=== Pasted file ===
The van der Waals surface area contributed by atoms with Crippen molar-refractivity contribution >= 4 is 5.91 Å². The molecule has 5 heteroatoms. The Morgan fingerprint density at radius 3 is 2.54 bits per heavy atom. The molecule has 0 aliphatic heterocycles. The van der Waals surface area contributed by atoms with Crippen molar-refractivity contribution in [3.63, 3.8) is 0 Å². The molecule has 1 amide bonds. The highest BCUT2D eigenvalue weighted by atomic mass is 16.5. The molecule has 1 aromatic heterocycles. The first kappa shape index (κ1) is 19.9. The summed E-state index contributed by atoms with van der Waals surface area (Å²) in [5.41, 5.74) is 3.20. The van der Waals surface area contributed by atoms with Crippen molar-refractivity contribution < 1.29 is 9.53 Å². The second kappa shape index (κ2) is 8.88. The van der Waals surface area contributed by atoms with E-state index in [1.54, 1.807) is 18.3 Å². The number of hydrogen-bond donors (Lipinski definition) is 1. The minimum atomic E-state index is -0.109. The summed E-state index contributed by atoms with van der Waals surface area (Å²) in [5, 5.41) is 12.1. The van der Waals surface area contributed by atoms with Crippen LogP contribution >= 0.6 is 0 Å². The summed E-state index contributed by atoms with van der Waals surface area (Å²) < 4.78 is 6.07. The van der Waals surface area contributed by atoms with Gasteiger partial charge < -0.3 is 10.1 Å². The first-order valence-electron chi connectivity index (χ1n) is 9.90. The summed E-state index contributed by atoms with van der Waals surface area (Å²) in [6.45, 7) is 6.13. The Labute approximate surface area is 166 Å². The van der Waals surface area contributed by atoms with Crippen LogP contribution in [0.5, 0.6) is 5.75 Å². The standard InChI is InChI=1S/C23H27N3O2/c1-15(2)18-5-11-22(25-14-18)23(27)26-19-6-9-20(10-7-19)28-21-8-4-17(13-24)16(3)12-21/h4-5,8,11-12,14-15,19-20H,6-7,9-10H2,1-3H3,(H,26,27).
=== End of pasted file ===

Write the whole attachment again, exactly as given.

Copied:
The van der Waals surface area contributed by atoms with Crippen molar-refractivity contribution >= 4 is 5.91 Å². The molecule has 5 heteroatoms. The Morgan fingerprint density at radius 3 is 2.54 bits per heavy atom. The molecule has 0 aliphatic heterocycles. The van der Waals surface area contributed by atoms with Crippen molar-refractivity contribution in [3.63, 3.8) is 0 Å². The molecule has 1 amide bonds. The highest BCUT2D eigenvalue weighted by atomic mass is 16.5. The molecule has 1 aromatic heterocycles. The first kappa shape index (κ1) is 19.9. The summed E-state index contributed by atoms with van der Waals surface area (Å²) in [5.41, 5.74) is 3.20. The van der Waals surface area contributed by atoms with Crippen molar-refractivity contribution < 1.29 is 9.53 Å². The second kappa shape index (κ2) is 8.88. The van der Waals surface area contributed by atoms with E-state index in [1.54, 1.807) is 18.3 Å². The number of hydrogen-bond donors (Lipinski definition) is 1. The minimum atomic E-state index is -0.109. The summed E-state index contributed by atoms with van der Waals surface area (Å²) in [5, 5.41) is 12.1. The van der Waals surface area contributed by atoms with Crippen LogP contribution >= 0.6 is 0 Å². The summed E-state index contributed by atoms with van der Waals surface area (Å²) < 4.78 is 6.07. The van der Waals surface area contributed by atoms with Gasteiger partial charge < -0.3 is 10.1 Å². The first-order valence-electron chi connectivity index (χ1n) is 9.90. The summed E-state index contributed by atoms with van der Waals surface area (Å²) in [6.45, 7) is 6.13. The Labute approximate surface area is 166 Å². The van der Waals surface area contributed by atoms with Crippen LogP contribution in [0.5, 0.6) is 5.75 Å². The standard InChI is InChI=1S/C23H27N3O2/c1-15(2)18-5-11-22(25-14-18)23(27)26-19-6-9-20(10-7-19)28-21-8-4-17(13-24)16(3)12-21/h4-5,8,11-12,14-15,19-20H,6-7,9-10H2,1-3H3,(H,26,27).